Posted Jan. 6, 2017 at 3:41 p.m.

Durham's GeneCentric lands Bristol-Myers Squibb buy-in

Published: 2017-01-06 15:41:12
Updated: 2017-01-06 15:41:12


Durham’s GeneCentric Diagnostics has received an undisclosed sum of equity funding for a biomarker research collaboration with pharmaceutical giant Bristol-Myers Squibb.

Neither side has disclosed exact financial terms of the agreement, but they said the BMY money will support the clinical development of GeneCentric’s proprietary Cancer Subtype Platform (CSP) product and the build-out of the company’s new Durham laboratory.

BMY wants to explore whether the application of GeneCentric’s proprietary Cancer Subtype Platform (CSP) might be able to identify certain proteins that can be biological warning beacons – known as biomarkers. The New York-based global pharmaceutical company wants to explore the feature for more targeted clinical trials involving its anti-cancer immune therapy Opdivo (nivolumab).

"We are very excited to have Bristol-Myers Squibb as both a collaboration partner and an investor in GeneCentric,” said Myla Lai-Goldman, M.D., CEO of GeneCentric. “Bristol-Myers Squibb is an industry leader in oncology, and we look forward to engaging with them to advance research that may benefit patient prognosis.”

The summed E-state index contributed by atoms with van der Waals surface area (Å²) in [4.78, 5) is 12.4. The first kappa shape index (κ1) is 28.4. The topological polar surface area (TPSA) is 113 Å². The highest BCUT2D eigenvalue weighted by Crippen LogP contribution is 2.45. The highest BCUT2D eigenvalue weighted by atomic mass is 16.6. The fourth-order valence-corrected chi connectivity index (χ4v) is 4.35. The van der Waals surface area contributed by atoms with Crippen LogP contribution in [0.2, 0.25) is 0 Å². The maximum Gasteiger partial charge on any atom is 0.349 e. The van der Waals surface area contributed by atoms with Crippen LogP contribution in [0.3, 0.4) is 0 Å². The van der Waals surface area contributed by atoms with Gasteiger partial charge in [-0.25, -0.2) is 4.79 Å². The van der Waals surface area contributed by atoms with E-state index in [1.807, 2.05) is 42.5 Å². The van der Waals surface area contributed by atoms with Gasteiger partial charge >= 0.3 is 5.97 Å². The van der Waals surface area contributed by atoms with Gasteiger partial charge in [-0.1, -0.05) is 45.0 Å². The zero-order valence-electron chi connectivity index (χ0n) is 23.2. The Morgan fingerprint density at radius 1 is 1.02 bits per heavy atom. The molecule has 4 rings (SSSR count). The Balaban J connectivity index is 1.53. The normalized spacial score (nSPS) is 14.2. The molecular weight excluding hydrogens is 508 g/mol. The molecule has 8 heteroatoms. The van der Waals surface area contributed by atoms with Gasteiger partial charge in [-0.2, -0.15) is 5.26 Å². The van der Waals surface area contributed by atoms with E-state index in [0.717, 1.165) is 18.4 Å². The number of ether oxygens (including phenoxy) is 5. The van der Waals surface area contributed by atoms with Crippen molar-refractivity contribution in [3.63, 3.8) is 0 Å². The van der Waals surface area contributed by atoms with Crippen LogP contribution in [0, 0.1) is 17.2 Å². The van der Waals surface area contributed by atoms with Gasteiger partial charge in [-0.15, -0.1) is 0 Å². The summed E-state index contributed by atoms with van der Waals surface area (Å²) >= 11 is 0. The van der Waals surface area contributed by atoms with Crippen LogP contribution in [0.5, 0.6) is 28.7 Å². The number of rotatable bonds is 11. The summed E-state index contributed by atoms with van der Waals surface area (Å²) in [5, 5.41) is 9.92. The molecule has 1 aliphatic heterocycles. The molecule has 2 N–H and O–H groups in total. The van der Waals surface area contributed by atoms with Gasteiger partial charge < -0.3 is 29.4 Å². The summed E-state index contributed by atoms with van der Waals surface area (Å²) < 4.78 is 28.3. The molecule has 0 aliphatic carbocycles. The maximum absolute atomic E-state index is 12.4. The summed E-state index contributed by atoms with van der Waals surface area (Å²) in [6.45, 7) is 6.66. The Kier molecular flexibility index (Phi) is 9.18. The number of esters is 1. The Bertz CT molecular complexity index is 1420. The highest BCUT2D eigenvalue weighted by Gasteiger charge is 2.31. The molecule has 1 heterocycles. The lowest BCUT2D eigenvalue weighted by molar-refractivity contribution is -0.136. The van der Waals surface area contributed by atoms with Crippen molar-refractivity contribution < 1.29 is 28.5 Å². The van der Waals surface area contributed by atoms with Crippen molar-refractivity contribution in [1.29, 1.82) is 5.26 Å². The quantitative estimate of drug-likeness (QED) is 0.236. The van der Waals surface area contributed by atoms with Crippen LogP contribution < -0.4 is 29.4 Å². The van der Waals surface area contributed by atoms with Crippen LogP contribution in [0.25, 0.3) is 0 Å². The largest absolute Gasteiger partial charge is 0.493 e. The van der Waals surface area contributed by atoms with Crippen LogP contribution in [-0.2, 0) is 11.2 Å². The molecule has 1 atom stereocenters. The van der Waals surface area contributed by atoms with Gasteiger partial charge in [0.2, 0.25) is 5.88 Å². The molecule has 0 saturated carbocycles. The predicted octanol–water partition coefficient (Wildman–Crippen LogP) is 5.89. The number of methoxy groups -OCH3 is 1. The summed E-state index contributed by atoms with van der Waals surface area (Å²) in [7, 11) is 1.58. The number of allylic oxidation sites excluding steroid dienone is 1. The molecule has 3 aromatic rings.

GeneCentric is a privately held 2011 precision medicine spin-out from the University of North Carolina at Chapel Hill. Its current roster of five employees, to be expanded through early 2017, is developing and commercializing CSP to redefine the advanced classification of cancers. By defining subtypes of cancer, CSP can better enable drug developers to predict patients’ responses to therapies.

In addition to Bristol-Myers Squibb, its investors include Hatteras Venture Partners and Laboratory Corporation of America.

“GeneCentric’s innovative approach to cancer biomarkers offers an opportunity to accelerate translational and exploratory biomarker research, with the potential to optimize assays that can better inform decisions about patient care and treatments,” said Fouad Namouni, M.D., head of development, oncology for Bristol-Myers Squibb.

“We are very pleased to support GeneCentric’s long-term goals as a company and to explore the application of its technology towards more targeted approaches to help patients.”

(C) N.C. Biotechnology Center

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